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Melding Perspectives From Government, Commerce, And Engineering In An Interdisciplinary Undergraduate Minor In Technology Management And Policy

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1996 Annual Conference


Washington, District of Columbia

Publication Date

June 23, 1996

Start Date

June 23, 1996

End Date

June 26, 1996



Page Count


Page Numbers

1.320.1 - 1.320.5

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Paper Authors

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John K. Brown

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NOTE: The first page of text has been automatically extracted and included below in lieu of an abstract

Session 2261

Melding Perspectives from Government, Commerce, and Engineering in an Interdisciplinary Undergraduate Minor in Technology Management and Policy

John K. Brown University of Virginia

Under the primary leadership of its School of Engineering and Applied Science, the University of Virginia is developing a new interdisciplinary minor, titled “Technology Management and Policy.” Open to all undergraduates, the TM&P minor seeks to combine the disciplinary perspectives of Engineering, Commerce, and Government to achieve a comprehensive program of technology studies that is grounded in real-world issues. This paper outlines some of the challenges we have faced in creating this minor, and it outlines in detail two team-taught, interdisciplinary courses that will serve as cornerstones for all participants in the program.

In presenting this progress report (for we are still in an embryonic state), I have three chief goals: to outline our proposed model of integrative curricular reform, to discuss some of the conceptual and organizational challenges we have faced in this initiative, and to describe the long term purpose of the minors program. We hope that Virginia’s program may serve as a model for similar efforts elsewhere. Equally we are still in the developmental stage, so any responses elicited by this report can influence our own progression.

In discussing an integrative, interdisciplinary program, the normal inclination is to open by describing all the various disciplines and approaches that will come together in novel, intellectually cohesive, and pedagogically exciting ways. I will get to that. First I want to outline a key limit to the scope of our program. Contrary to this session’s title, our major endeavor is not to bring engineering and technology to the liberal arts, nor are we simply promoting technical literacy. Both are worthy goals to which we hope to contribute. But this program’s unitary rationale is to study the formulation and impact of policies arising in the private and public sectors relating to the development, use, and regulation of technologies. This practice-oriented focus on technology policy is aimed to promote the utility and long-term vitality of the program.

The original architect and driving force behind Virginia’s TM&P program is Professor Paxton Marshall of UVA’S Electrical Engineering Department. He began with the insight that the disciplinary structure of the large research university is a source of intellectual strength yet a practical and pedagogical weakness. Its strength derives from the deep reservoirs of knowledge and specialized expertise possessed by faculty with years of study and research in their disciplines. Yet those disciplinary boundaries exist only in the university; the “real world” as our students call it lacks such convenient yet constraining walls. In fact, students will graduate into professional environs where challenges and problems are multi-disciplinary. Practical solutions to such problems call for novel combinations of approaches, disciplines, and professions.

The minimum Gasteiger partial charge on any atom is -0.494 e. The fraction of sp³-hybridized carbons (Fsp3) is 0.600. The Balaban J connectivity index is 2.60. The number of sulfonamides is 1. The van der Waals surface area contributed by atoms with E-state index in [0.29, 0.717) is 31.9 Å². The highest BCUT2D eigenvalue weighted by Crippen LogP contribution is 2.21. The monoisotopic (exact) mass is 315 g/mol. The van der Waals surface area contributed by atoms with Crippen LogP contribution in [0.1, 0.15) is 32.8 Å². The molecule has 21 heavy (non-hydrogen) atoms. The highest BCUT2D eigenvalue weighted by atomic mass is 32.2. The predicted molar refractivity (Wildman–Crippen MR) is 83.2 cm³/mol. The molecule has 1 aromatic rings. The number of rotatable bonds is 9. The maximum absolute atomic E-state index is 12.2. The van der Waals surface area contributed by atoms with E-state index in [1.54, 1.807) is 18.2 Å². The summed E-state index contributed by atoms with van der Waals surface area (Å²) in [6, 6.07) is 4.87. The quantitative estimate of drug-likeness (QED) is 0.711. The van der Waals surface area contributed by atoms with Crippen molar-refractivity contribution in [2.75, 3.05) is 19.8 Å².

The growing technological dependence of modern business, government, and society at large contributes to this disjuncture between specialized undergraduate studies and practical professional challenges. In the present age “the world we inhabit has become in large part a technological system.” 1 Yet the content of most undergraduate liberal arts studies scarcely acknowledges this undeniable truism. Conversely, engineers’ role in the modern era is to apply scientific and technical knowledge to achieve specified human purposes through private enterprises or public agencies. Yet woefully little of their undergraduate education prepares engineering students to identify those purposes or understand the enterprises or agencies that guide their work.

As this audience is aware, these problems have hardly gone unnoted, receiving much comment and

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Brown, J. K. (1996, June), Melding Perspectives From Government, Commerce, And Engineering In An Interdisciplinary Undergraduate Minor In Technology Management And Policy Paper presented at 1996 Annual Conference, Washington, District of Columbia.

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